ERIC Number: ED428310
Record Type: RIE
Publication Date: 1999
To Borrow and Bestow: Identification as the Acquisition of Value.
Gover, Mark; Conway, Paul
The individualism inherent in traditional theories of moral education, be it from an ethic of justice or of care, is challenged. The argument is made for a sociocultural perspective in which an adequate theory of moral education highlights the role of wider historical and cultural processes, not as mere influences on how one develops, thinks, or decides but as actual constituents of these phenomena. It is through the sociocultural processes of "mediation" and "emergence" that one acquires moral value. Cultural artifacts mediate the many-layered process through which admired others are bestowed with prized qualities, qualities "borrowed back" by individuals in the service of enacting an identity. Therefore, it is argued that culture, not psychology, ultimately underwrites the values societies do or do not attempt to foster in youth. A recent study of children's construals of their heroes and heroines illustrates the argument. Third and fourth grade children were asked to name a hero or heroine, to choose adjectives to describe the heroic figure, and then asked whether they want to be like the chosen hero or heroine. A pattern emerges from the data which supports the idea of an "ideological artifact" representing the culturally bestowed value, which lends support to the thesis. (Contains 35 references.) (Author/EMK)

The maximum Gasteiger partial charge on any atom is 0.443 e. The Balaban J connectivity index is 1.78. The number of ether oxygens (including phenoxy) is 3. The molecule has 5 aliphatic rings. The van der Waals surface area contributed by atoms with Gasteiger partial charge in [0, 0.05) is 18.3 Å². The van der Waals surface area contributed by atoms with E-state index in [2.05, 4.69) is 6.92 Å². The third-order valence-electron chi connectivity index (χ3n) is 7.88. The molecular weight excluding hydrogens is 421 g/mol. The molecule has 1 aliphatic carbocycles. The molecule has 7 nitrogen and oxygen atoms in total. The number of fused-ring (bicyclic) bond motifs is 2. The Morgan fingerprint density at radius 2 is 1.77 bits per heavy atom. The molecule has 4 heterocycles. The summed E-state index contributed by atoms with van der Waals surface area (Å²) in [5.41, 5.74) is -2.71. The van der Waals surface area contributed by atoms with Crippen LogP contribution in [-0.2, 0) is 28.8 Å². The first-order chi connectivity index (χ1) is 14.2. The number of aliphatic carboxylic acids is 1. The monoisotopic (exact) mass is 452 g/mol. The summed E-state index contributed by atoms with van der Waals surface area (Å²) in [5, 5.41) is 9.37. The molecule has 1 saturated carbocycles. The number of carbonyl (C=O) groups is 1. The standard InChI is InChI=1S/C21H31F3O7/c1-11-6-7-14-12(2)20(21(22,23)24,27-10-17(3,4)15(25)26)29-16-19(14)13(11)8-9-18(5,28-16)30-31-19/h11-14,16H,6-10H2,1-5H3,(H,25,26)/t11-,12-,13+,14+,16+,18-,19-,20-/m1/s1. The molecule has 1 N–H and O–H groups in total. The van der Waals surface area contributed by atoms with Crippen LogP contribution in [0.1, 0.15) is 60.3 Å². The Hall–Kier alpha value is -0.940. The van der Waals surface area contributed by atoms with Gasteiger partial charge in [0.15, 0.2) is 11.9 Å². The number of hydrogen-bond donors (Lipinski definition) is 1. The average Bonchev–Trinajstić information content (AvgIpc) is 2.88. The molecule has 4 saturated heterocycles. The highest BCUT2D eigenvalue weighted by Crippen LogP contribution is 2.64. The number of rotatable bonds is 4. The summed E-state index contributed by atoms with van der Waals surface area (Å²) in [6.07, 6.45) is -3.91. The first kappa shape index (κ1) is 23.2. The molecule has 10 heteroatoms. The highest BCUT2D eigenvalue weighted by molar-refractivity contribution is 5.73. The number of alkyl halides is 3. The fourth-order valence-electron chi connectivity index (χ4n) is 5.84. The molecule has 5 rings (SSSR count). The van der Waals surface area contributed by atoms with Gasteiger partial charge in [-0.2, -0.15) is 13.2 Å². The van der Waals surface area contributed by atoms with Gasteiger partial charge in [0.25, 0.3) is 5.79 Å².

Publication Type: Opinion Papers; Speeches/Meeting Papers
Education Level: N/A
Authoring Institution: N/A
Note: Revision of a paper presented at the Association of Moral Education Conference (Atlanta, GA, November 20-22, 1997).